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Bobby Campbell Builds Denver Atmos Mix Room

Grammy-winning engineer Bobby Campbell has built and opened Denver Atmos, a new 7.1.4 mix room in Colorado.

Engineers Gerry “The Gov” Brown (left) and Bobby Campbell at Denver Atmos Studio
Engineers Gerry “The Gov” Brown (left) and Bobby Campbell at Denver Atmos Studio.

Montreal, Canada (September 26, 2023)—After receiving calls from record labels asking for Atmos mixes along with his stereo mixes, Grammy-winning engineer Bobby Campbell built Denver Atmos, a new 7.1.4 mix room in Colorado.

The new 7.1.4 Dolby Atmos studio features three of Focal’s Trio11 Be monitors, eight Solo6 ST6s and two Focal Sub12 subwoofers. Campbell has mixed several projects in the new mix room in stereo and Dolby Atmos, including Logic, John Legend, Lil Durk, Rod Wave, Wam SpinThaBin and DD Osama, and has a backlog of legacy albums set for remixing in Atmos format as well.

During the pandemic, Campbell was in the Denver area and found just the right building. “I had to react quickly to the Atmos mix requests,” Campbell recalls, “I didn’t want to send out my stems to another mixer, I wanted to be part of that process and have fun with Atmos mixing myself. I really wanted to just have a room devoted to Atmos and be able to come in and turn it up loud and feel the music—as well as make sure the mix is correct.”

Focal Trio6 ST6 Studio Monitors Launched

Having lots of experience mixing with Focal professional monitors starting with Twin6, then Trio6 with the hip-hop artist Logic, Campbell says of his new studio: “I have Trio11 for the LCR and Solo6s for the surrounds and height speakers, and two of the new Sub12 subwoofers in the studio too. The system translates very well. The Trio11s are amazing. I use the Focus Mode with a footswitch on the Trio11 so it’s almost like I have a pair of Shape 40 in here as well.”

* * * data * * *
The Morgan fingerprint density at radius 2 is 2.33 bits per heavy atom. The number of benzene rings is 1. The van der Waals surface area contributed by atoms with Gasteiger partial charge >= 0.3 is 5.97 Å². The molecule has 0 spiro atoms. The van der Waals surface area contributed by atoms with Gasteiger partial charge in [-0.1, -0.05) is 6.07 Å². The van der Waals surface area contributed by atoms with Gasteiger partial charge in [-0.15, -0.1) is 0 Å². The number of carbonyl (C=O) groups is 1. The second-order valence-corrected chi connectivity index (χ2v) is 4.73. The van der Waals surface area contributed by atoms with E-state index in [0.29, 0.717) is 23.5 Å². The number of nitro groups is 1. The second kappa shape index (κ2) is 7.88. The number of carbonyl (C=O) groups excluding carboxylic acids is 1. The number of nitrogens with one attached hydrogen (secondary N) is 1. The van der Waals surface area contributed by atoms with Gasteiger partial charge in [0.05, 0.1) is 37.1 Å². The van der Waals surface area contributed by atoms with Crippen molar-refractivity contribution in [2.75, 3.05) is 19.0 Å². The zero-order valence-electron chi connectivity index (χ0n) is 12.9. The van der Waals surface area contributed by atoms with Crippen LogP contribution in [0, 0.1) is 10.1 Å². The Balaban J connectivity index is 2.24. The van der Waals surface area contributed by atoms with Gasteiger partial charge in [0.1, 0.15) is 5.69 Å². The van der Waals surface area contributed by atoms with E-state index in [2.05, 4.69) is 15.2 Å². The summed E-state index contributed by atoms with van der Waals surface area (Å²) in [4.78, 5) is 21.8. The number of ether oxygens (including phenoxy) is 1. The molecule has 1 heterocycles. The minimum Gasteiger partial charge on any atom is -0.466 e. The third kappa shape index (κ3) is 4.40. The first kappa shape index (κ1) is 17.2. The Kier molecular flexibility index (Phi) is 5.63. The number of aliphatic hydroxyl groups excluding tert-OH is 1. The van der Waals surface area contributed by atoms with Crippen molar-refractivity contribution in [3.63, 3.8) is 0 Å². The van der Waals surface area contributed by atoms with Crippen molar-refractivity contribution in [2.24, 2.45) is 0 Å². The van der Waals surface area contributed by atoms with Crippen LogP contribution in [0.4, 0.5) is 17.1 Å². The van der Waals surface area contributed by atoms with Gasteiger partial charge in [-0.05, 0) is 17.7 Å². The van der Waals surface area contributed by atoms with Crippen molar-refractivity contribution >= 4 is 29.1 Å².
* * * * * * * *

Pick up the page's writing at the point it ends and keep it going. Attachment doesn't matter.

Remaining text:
Campbell is partners with engineer Gerry “The Gov” Brown in Mixed by Humanz. They received a Grammy for Best R&B Album in 2021 for mixing John Legend’s “Bigger Love.” They both used their own Focal Shape 40 monitors in separate studio locations for their mix collaborations during the pandemic and continue to use them on various projects.

“There are plenty of top models of monitors that I’ve mixed records on that came out great and translated, but I’ve just felt like Focal, for me, has had really nice transparency, the power distribution has been good, and the frequency response is really nice. I like the top-end crispiness and that low-mid punch, that is what has always driven me to stick with Focal,” Campbell says.

In addition, he’s able to mix a wide variety of musical styles on the Focals, “The versatility of being able to go from mixing a hip-hop album for Logic and pushing the monitors a bit more, and then switching to a jazz-fusion album by Stanley Clarke — those are big differences. But I feel like I’m still getting the same level of clarity and frequency response in all genres,” Campbell concludes.